SOLSTICE–on sale for 99 cents until Dec. 31st, 2013!

ApprovedSolstice_sm

Time is running out for Armend Zogu. The 250-year-old family curse on his head will claim his life on his 30th birthday, the winter solstice.

Sofia Palmalosi might be just the Strega who can save him. A descendant of a long line of powerful Italian witches, her family’s magic was a gift from the Goddess Diana.

Together Sofia and Armend embark on a journey from New York, to Sicily and the ancient ruins of Diana’s temple, and back to New York, all the while fighting a battle of magic and wits with a psychopath who wants them both dead and the curse intact.

If the curse doesn’t kill Armend, breaking it just might.

Pick up your copy of SOLSTICE from AMAZON or BLACK OPAL BOOKS

TWIN FLAMES

TwinFlames_cover

She’d never met him before…or had she?

The last thing forty-year old Natalia Santagario expected was to be sitting on a Manhattan barstool ogling a man she’s never met, but swears she knows.

He didn’t know her at all…or did her?

The mysterious dark-haired woman at the end of the bar stops twenty-eight year old Marc Tremonti in his tracks. His head assures him she’s a stranger, but his heart tells him otherwise.

Together they embark on an adventure that will change their lives forever.

Their attraction instant and enigmatic, they undergo past life regression and discover that, not only have they spent hundreds of lives together as lovers, Natalia holds the secret to Marc’s puzzling birthmark.

But what should have been a joyful reunion is complicated by a kind, albeit confused, almost ex-wife, an unfortunate accident in a taxicab, and a bout of temporary amnesia that threatens to ruin everything. On top of all that, they must contend with a mischievious ghost from their past.

What else could possibly go wrong?

Buy your copy of TWIN FLAMES at AMAZON or at  BLACK OPAL BOOKS

Debbie Christiana loves to read and write about mysteries, unusual love stories and things that go bump in the night. She’s been fortunate to publish two novels, Twin Flames, a paranormal romance and the romantic suspense, Solstice, with Black Opal Books. Forever Flames, A Twin Flames Novella will be out in 2014. She also has published two dark fiction short stories in The Ten Tales anthology series. Debbie is a member of RWA, her local RWA chapter and the International Thrillers Writers, Inc. She lives in Connecticut with her husband and three children.

You can find her:

WEB: www.debbiechristiana.com

BLOG: www.debbiechristiana.com/blog

Twitter @DebChristiana

Facebook: Debbie Christiana, Author

It’s Melissa Groeling’s turn under the spotlight for THINGS THAT GO BUMP FOR THE HOLIDAYS… #holiday #anthology #PNR @stringbean10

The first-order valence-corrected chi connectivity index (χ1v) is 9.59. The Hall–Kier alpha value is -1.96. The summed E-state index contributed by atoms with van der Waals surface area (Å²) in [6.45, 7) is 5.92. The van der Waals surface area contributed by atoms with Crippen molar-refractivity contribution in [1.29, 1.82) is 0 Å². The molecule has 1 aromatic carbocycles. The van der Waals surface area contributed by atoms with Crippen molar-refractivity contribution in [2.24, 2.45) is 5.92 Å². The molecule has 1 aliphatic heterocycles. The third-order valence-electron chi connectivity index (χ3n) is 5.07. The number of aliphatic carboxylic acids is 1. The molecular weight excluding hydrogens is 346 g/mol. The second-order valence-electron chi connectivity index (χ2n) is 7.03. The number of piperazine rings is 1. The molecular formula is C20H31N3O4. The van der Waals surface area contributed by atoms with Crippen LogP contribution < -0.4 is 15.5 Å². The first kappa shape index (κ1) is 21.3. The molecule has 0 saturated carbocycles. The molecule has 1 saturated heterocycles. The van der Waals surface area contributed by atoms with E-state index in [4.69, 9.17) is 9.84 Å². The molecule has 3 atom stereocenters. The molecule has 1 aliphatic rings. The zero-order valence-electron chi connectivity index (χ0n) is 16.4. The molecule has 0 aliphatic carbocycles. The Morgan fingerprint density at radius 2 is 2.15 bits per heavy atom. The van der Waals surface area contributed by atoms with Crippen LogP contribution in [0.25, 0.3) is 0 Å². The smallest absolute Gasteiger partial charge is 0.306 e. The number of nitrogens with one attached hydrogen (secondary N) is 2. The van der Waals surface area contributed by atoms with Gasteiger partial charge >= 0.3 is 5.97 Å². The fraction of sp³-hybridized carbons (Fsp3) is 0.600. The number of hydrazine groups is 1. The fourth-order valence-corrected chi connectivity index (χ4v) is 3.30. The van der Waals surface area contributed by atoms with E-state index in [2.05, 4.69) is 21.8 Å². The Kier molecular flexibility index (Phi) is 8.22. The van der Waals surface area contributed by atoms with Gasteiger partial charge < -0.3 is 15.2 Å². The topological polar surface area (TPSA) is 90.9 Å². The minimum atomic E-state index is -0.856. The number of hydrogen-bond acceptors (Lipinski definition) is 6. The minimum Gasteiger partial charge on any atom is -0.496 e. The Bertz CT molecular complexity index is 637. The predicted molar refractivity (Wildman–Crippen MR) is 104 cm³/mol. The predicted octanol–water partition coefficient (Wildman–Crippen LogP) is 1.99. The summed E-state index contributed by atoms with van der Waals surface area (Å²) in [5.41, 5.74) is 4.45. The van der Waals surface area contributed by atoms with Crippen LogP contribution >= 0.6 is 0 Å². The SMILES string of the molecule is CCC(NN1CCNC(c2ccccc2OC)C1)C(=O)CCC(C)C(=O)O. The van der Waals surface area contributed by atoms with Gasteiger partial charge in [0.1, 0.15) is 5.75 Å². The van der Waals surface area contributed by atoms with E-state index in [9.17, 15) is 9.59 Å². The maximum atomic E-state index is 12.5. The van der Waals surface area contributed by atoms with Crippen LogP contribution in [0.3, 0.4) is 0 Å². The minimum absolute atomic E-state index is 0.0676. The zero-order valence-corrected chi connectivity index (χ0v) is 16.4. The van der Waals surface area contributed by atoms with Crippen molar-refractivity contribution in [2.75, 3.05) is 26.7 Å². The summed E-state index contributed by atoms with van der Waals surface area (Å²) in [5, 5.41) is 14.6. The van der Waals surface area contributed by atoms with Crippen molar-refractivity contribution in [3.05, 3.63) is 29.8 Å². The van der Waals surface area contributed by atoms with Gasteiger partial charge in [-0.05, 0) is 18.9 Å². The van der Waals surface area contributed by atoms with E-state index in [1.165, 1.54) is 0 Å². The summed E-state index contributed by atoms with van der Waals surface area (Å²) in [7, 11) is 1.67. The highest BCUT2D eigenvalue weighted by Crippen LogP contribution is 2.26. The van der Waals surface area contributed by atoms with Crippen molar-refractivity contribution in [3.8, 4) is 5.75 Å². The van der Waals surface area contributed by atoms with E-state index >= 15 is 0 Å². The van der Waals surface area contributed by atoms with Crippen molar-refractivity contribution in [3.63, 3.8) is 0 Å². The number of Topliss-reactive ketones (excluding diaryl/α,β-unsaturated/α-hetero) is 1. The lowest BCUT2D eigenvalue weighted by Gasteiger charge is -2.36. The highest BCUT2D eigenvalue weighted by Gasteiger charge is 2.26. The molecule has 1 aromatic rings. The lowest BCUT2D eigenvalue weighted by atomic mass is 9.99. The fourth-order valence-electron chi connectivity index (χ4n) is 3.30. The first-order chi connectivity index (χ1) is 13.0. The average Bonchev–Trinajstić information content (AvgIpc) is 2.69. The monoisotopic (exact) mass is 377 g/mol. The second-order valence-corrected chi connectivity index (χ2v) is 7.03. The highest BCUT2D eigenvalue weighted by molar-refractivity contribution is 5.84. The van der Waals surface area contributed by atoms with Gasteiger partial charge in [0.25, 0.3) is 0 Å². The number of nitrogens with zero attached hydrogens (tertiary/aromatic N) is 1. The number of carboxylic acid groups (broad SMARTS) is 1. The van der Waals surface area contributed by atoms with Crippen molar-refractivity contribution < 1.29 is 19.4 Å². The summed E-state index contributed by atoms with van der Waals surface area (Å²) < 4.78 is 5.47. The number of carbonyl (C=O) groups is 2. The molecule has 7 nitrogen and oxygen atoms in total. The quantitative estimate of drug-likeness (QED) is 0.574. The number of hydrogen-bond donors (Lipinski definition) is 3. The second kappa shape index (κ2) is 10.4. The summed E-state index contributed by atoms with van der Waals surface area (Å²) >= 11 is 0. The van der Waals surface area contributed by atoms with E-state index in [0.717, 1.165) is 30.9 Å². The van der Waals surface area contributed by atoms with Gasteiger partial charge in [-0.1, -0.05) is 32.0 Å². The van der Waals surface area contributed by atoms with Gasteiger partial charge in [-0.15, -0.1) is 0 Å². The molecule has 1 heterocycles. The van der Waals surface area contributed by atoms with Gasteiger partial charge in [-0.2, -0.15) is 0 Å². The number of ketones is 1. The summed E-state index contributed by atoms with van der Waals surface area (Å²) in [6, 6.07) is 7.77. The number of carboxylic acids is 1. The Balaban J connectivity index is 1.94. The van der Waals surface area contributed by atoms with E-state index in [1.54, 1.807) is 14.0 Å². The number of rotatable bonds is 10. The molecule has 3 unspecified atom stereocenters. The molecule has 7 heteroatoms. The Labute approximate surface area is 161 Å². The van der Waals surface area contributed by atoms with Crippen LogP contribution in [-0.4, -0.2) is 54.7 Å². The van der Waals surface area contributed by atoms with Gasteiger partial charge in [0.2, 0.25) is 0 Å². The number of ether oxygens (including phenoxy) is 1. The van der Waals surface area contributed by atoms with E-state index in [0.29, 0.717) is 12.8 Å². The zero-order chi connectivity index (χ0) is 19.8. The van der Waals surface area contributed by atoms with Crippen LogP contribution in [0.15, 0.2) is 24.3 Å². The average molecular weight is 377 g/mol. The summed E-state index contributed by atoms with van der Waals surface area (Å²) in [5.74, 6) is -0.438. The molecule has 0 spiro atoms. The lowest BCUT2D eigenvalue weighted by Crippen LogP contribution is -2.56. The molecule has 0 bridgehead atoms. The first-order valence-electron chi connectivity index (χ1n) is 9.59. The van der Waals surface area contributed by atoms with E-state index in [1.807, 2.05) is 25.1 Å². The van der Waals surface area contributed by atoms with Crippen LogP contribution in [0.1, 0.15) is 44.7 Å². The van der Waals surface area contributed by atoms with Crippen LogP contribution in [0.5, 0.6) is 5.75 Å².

We’re continuing our journey with the awesome sauce of Black Opal authors and their upcoming THINGS THAT GO BUMP FOR THE HOLIDAYS anthology coming December 14th!

And up next is the creative, mad genius, Melissa Groeling.  Not only did she contribute to the anthology, but she has a book coming out in TWO DAYS! Yes, indeed, her thriller LIGHTS OUT is hitting shelves on December 7th..

but before we let you in on what’s hiding in the dark, let’s get a taste of what’s in store for the holidays…

3D Paranormal Anthology

Jami! How are you? Hope you’ve recuperated from a weekend of munching, drinking, munching…and did I mention the munching? I’ve finally managed to pull myself out of my apple-pie coma to share with you the awesomeness that comes with sharing pages with some truly amazing authors from Black Opal Books! It’s a double whammy because not only do I get to partake in the Things That Go Bump for the Holidays anthology but I also get to take up some space right here on Jami Gray’s blog!

My short story in the anthology is called, The Ghost of Christmas Present. It centers on Colin who’s always been good at keeping secrets…until one comes back to haunt him…literally. Here’s a little bit to get the blood flowing:

He moved farther in, away from the comforting safety of daylight. The door slammed shut behind him, throwing him into complete blackness. Swearing under his breath, he backtracked, fumbling for the doorknob. When his fingers touched nothing but empty air, a funny skittering sensation went through his chest. He knew he wasn’t that far away from the entrance—

Something moved behind him. Startled, he turned to find a door opening. It swung outward, stopping about halfway so that it hid the threshold. But it threw a gratifying amount of soft, yellow light across the concrete floor.